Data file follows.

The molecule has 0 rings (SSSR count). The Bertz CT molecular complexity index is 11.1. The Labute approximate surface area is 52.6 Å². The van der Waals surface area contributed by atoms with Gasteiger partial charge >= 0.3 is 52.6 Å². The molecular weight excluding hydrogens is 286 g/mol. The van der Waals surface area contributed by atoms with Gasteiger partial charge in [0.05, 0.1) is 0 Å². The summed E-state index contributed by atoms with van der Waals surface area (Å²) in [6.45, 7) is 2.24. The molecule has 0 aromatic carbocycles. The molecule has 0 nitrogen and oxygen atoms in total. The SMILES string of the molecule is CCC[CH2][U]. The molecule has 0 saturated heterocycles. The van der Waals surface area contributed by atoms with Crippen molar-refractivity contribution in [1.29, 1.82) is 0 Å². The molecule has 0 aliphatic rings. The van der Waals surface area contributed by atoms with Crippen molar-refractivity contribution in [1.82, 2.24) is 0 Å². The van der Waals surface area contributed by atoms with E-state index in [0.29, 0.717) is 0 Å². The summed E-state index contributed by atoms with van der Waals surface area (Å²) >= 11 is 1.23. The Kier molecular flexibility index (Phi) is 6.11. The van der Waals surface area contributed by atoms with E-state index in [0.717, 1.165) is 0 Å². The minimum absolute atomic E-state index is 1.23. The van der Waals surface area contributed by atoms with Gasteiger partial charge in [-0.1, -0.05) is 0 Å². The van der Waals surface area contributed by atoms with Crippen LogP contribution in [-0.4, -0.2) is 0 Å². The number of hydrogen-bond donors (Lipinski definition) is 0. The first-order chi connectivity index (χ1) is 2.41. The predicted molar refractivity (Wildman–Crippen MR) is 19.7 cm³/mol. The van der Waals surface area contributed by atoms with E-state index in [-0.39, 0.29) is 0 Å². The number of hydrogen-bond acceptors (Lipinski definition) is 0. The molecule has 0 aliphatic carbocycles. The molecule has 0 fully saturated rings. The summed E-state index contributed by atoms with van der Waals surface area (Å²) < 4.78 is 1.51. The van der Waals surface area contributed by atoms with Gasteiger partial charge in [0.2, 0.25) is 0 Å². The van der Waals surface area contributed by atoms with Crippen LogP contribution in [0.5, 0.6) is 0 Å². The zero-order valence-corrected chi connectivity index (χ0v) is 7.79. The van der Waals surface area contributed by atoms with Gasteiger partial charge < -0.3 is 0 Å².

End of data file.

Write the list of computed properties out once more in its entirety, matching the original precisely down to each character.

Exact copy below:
The molecule has 0 rings (SSSR count). The Bertz CT molecular complexity index is 11.1. The Labute approximate surface area is 52.6 Å². The van der Waals surface area contributed by atoms with Gasteiger partial charge >= 0.3 is 52.6 Å². The molecular weight excluding hydrogens is 286 g/mol. The van der Waals surface area contributed by atoms with Gasteiger partial charge in [0.05, 0.1) is 0 Å². The summed E-state index contributed by atoms with van der Waals surface area (Å²) in [6.45, 7) is 2.24. The molecule has 0 aromatic carbocycles. The molecule has 0 nitrogen and oxygen atoms in total. The SMILES string of the molecule is CCC[CH2][U]. The molecule has 0 saturated heterocycles. The van der Waals surface area contributed by atoms with Crippen molar-refractivity contribution in [1.29, 1.82) is 0 Å². The molecule has 0 aliphatic rings. The van der Waals surface area contributed by atoms with Crippen molar-refractivity contribution in [1.82, 2.24) is 0 Å². The van der Waals surface area contributed by atoms with E-state index in [0.29, 0.717) is 0 Å². The summed E-state index contributed by atoms with van der Waals surface area (Å²) >= 11 is 1.23. The Kier molecular flexibility index (Phi) is 6.11. The van der Waals surface area contributed by atoms with E-state index in [0.717, 1.165) is 0 Å². The minimum absolute atomic E-state index is 1.23. The van der Waals surface area contributed by atoms with Gasteiger partial charge in [-0.1, -0.05) is 0 Å². The van der Waals surface area contributed by atoms with Crippen LogP contribution in [-0.4, -0.2) is 0 Å². The number of hydrogen-bond donors (Lipinski definition) is 0. The first-order chi connectivity index (χ1) is 2.41. The predicted molar refractivity (Wildman–Crippen MR) is 19.7 cm³/mol. The van der Waals surface area contributed by atoms with E-state index in [-0.39, 0.29) is 0 Å². The number of hydrogen-bond acceptors (Lipinski definition) is 0. The molecule has 0 aliphatic carbocycles. The molecule has 0 fully saturated rings. The summed E-state index contributed by atoms with van der Waals surface area (Å²) < 4.78 is 1.51. The van der Waals surface area contributed by atoms with Gasteiger partial charge in [0.2, 0.25) is 0 Å². The van der Waals surface area contributed by atoms with Crippen LogP contribution in [0.5, 0.6) is 0 Å². The zero-order valence-corrected chi connectivity index (χ0v) is 7.79. The van der Waals surface area contributed by atoms with Gasteiger partial charge < -0.3 is 0 Å².